Russian activist art collective and punk rock group Pussy Riot have been outspoken opponents of censorship—a cause that sent three members of the group to jail in 2012 after protesting Vladimir Putin. This time in prison, however, only served to further impassion the group of artists. Since then, they’ve expanded their critique to oppressive governments and policies the world over. Just days before this past November’s U.S. election, the collective released a satirical video on YouTube warning Americans of what they saw as Trump’s exclusionary rhetoric, which could quickly lead to an “erosion of rights.” They’ve also taken to Twitter to amplify their core message of freedom of speech, a right called into question by Trump and his surrogate’s recent insults of press outlets such as The New York Times and CNN.
Mexican-born artist Fernández breaks down borders in her work—from the physical and psychological boundaries between nations to the dividing lines separating people by race, class, or gender. For a 2011 performance, Borrando la Frontera (“Erasing the Border”), Fernández, clad in cocktail attire, painted portions of the U.S.-Mexico border fence in San Diego a pastel blue, symbolically ridding the landscape of its presence as it disappeared into the sky. Last year, she erased borders in Agua Prieta, Ciudad Juárez, and Mexicali in this same way. With Trump’s promise to build a “great wall” on our southern border with Mexico and to ban immigration for parts of the world, Fernández’s work will find even greater resonance in 2017.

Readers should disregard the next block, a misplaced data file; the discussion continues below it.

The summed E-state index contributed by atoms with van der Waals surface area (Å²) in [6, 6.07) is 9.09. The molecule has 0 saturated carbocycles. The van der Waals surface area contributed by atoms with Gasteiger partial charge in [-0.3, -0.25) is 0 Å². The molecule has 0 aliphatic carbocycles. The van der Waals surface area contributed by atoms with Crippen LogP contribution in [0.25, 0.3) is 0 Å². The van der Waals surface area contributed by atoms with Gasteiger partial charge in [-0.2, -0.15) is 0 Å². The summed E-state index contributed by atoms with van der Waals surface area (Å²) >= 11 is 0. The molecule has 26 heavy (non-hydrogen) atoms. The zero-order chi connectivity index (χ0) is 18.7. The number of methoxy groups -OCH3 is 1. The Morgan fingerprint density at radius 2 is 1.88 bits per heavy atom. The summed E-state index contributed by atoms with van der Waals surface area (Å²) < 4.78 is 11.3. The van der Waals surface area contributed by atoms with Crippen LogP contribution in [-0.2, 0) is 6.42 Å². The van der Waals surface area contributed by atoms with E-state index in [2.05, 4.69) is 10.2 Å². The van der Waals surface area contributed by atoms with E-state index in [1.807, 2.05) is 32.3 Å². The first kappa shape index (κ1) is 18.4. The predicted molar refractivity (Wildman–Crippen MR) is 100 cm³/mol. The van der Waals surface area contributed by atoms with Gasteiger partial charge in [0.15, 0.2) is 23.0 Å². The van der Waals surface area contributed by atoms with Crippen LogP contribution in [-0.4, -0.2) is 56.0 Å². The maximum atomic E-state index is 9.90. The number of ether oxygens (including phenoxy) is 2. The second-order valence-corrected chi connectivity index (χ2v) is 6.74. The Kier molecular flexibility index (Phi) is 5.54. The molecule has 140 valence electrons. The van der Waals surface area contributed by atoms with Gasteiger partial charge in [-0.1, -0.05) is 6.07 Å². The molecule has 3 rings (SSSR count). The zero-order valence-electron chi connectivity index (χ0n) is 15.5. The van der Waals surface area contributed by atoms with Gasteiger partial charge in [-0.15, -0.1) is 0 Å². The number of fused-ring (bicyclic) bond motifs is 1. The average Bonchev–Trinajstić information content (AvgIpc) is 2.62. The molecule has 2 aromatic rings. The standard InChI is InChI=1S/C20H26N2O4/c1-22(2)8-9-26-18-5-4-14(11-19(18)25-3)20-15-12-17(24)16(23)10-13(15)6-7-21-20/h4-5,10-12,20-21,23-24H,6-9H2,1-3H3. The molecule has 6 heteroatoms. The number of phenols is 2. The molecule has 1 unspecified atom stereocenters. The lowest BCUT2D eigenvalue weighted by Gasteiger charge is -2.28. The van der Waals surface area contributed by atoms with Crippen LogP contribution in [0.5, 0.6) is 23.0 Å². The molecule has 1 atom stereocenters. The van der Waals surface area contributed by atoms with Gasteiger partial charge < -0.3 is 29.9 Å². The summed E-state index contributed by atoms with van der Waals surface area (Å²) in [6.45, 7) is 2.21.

Nisenbaum has gained acclaim in recent years for her figurative paintings that portray undocumented immigrants from Central and South America living in the U.S. Though they are deftly painted and convey the intimate experience of painting from life, these honest portraits also empower her subjects, challenging politics of visibility and historical conventions around who is represented in a portrait and why. A Mexico City native, Nisenbaum lives in New York where she’s now a professor at Columbia University School of the Arts. The artist recently worked as a fellow at the Mayor’s Office of Immigrant Affairs in New York City, where she painted 15 women working there in powerful group and solitary portraits that evidence art’s ability to penetrate public spheres.